IPA Blog

K21 Tower Gardens Help Students Learn to Grow

Monday, October 3, 2016

Years ago, a garden was something you would find in the back yards of most homes. Families planted, weeded, and harvested fruits and vegetables that were added to their dinner tables almost every night. For most people nowadays, the hustle and bustle of life, the increase of processed foods, and the convenience of buying fresh produce in the grocery store have largely ended what was once a necessity. Unfortunately, there are consequences to the family garden going by the wayside, including the fact that very few know where the food they are eating comes from. And even worse, sometimes children can’t even identify produce in its natural form.

Recently, K21 Health Foundation approved grants for both Warsaw Community Schools (WCS) and Lakeland Christian Academy (LCA) to introduce garden towers into some of their classrooms and curriculums. Because the indoor gardens are designed to grow produce year round, they are a great way for kids to learn more about nutrition and a farm-to-table approach to healthy living. An added benefit to the gardens is that kids get to experience the joy of seeing the growth of the produce they plant and learn about specific vitamins and minerals each one contains.

Warsaw Community Schools Tower Garden

In the spring of 2016, K21 Health Foundation awarded Warsaw Community Schools $18,655 to purchase Tower Gardens and supplies. Gardens were purchased for each of the eight elementary schools, the two middle schools, the high school, and the alternative learning center. Additionally, the three gardens were purchased for the Warsaw Area Career Center. With the assistance of building administrators, teacher were identified to lead the Tower Garden learning activities in each building.

All Tower Garden Lead Teachers participated in training before setting up the gardens in their classrooms. This training was led by Master Gardener, Steve Koontz. Steve was joined by other Master Gardeners. Teachers had the opportunity to practice building a garden, learned to select and start seeds, garden maintenance, harvesting techniques, and learning possibilities for their students. Additionally, the teachers were able to collaborate with fellow Tower Garden teachers and Master Gardeners.

Grow time! Teachers returned to their classrooms excited and knowledgeable about getting started with the Tower Gardens. Some teachers came in over the weekend to build and prepare the garden for students while many other teachers had their students assist with the building and set up of the gardens. Students planned, planted, and cared for their seedlings until it was time to transfer the plants into the actual Tower Garden.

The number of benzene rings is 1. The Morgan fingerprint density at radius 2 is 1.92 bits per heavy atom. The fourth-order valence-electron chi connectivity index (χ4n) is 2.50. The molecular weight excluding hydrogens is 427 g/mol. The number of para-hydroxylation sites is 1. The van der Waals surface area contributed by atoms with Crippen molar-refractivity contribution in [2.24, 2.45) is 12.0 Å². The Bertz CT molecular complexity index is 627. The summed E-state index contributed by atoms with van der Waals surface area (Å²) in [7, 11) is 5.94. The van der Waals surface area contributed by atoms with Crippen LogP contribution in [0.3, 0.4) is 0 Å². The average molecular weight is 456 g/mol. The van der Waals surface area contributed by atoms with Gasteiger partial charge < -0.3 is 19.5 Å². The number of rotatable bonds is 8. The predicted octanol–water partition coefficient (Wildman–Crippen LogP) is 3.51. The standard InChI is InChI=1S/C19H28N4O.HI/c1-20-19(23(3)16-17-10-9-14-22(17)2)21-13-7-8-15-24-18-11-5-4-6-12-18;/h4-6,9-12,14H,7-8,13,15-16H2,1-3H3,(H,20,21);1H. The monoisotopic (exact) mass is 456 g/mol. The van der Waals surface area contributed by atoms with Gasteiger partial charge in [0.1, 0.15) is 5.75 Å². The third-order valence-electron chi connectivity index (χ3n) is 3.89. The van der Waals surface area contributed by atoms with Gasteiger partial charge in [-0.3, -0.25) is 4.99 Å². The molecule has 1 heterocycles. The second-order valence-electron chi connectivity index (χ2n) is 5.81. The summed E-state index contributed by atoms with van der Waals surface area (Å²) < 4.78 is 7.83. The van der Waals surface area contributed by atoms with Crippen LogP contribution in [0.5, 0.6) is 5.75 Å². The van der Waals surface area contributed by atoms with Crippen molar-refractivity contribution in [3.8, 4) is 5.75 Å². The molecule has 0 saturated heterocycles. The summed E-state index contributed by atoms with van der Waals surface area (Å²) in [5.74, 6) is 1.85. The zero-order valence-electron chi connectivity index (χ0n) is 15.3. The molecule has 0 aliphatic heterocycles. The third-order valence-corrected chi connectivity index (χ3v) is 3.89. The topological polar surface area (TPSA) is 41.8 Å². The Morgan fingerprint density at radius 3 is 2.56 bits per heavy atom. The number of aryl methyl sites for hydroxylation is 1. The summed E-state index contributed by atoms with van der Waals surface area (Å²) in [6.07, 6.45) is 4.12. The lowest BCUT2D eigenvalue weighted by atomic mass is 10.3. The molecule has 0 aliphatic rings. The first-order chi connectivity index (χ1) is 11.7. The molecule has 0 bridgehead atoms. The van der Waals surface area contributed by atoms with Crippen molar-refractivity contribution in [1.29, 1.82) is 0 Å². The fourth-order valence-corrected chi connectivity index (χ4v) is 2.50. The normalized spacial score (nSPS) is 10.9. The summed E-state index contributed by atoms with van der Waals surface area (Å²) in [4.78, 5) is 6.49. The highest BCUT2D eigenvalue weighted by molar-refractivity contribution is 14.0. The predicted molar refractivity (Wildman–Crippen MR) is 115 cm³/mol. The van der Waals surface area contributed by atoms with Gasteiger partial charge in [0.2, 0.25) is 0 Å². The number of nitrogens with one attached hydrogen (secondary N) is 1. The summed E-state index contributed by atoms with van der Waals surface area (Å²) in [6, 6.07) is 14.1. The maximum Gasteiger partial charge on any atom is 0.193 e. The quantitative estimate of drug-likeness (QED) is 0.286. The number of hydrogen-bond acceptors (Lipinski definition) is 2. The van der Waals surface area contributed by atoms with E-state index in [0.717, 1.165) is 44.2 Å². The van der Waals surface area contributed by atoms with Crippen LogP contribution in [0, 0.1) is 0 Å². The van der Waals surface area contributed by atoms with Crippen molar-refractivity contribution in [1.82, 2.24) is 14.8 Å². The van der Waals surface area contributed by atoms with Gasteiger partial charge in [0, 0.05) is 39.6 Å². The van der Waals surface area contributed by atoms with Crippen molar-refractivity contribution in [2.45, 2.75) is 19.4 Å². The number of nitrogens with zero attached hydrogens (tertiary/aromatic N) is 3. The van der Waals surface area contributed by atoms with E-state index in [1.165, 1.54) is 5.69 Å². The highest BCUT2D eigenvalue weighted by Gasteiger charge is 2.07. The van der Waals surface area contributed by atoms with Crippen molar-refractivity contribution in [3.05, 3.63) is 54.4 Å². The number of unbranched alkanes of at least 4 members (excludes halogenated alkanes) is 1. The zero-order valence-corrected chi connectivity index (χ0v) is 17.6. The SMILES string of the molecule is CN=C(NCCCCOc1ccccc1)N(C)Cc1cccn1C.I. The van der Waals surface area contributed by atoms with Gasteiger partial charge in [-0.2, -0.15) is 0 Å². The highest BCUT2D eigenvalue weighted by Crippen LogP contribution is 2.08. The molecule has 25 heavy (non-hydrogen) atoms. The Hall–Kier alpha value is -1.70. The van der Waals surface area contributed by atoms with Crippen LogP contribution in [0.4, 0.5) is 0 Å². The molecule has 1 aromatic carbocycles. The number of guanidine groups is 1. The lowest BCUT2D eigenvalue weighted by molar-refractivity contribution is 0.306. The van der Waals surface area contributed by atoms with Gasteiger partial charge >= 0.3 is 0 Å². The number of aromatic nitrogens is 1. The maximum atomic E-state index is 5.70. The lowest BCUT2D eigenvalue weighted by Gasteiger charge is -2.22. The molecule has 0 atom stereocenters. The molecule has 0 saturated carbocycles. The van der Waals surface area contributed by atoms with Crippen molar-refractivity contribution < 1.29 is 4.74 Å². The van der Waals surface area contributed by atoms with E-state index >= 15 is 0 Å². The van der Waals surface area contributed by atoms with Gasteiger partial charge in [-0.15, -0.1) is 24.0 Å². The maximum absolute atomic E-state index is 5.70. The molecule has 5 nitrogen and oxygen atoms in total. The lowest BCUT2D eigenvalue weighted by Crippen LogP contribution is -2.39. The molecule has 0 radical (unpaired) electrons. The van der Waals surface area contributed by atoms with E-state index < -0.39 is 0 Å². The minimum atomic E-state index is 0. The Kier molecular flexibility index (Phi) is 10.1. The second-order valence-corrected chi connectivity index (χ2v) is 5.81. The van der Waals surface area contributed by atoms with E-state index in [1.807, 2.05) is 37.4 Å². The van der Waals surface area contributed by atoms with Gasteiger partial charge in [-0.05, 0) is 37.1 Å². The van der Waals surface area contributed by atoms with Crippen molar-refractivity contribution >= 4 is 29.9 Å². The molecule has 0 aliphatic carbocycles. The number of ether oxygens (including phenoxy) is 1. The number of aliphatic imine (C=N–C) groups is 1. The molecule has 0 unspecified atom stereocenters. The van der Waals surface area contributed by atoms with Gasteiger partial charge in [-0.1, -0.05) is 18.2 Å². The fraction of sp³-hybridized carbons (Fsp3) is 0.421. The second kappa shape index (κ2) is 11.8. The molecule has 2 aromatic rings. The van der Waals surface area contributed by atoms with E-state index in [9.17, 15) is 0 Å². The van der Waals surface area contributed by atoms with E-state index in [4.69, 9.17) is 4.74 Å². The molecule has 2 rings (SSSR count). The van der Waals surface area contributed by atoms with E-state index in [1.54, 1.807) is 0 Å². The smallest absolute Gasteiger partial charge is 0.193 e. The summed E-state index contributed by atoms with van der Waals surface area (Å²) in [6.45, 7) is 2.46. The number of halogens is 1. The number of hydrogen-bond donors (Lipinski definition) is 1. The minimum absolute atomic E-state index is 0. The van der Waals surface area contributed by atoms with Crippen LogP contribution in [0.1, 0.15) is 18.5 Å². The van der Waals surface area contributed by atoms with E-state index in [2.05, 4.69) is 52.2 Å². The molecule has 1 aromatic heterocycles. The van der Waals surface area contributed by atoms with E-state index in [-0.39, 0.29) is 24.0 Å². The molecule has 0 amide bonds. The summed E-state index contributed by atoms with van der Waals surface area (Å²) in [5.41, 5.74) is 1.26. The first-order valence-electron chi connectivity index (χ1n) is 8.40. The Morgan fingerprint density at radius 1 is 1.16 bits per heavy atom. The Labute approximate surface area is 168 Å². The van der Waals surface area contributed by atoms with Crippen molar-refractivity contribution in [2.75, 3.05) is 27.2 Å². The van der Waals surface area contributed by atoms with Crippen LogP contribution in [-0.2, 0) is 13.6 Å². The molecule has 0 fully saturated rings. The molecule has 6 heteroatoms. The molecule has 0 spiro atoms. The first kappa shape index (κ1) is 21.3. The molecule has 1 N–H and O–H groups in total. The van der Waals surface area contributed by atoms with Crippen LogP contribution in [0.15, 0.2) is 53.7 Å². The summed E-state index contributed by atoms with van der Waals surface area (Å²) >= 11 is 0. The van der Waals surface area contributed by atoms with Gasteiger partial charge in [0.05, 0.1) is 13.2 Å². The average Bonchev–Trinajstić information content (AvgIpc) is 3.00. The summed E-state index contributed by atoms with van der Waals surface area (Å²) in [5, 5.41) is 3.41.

The majority of the classrooms opted to grow lettuce for their first growing cycle. The short growing cycle and ease of maintenance were influential variables in the choice of lettuce. Results indicate that lettuce was a great decision. Students were able to observe the entire growing cycle and reap the benefits of the harvests. Many students shared that before this experience they had no idea lettuce came from seeds. Others experienced eating lettuce for the first time – and liked it! Another advantage of lettuce is the large harvest that results. Students were able to share their harvest with classes, parents, and school staff.

Warsaw Community Schools, particularly the Tower Garden Lead Teachers, have been sharing the story of their gardens. Many Facebook posts and Twitter tweets have been shared featuring the student learning resulting from their experience growing healthy food with their Tower Gardens. The lead teachers also have a ‘closed’ Facebook group created as a place to share ideas, trouble shoot issues, and share celebrations.

Tower Gardens are already up and growing this semester. Some classes are planning to begin the year growing lettuce and venturing into other produce as the year progresses. Other classes are trying new seeds from the start. The student led restaurant located at the Warsaw Area Career Center has various types of lettuce as well as various herbs growing. The students and chef intentionally planned the seed selection based on restaurant needs and growing cycles to allow for uninterrupted use in the restaurant.

The learning, the excitement, and the expanded knowledge of healthy eating possibilities have already surpassed K21’s original vision. We look forward to seeing what this year (and future years) brings.

For more information, read Ink Free News recent article on this project here.

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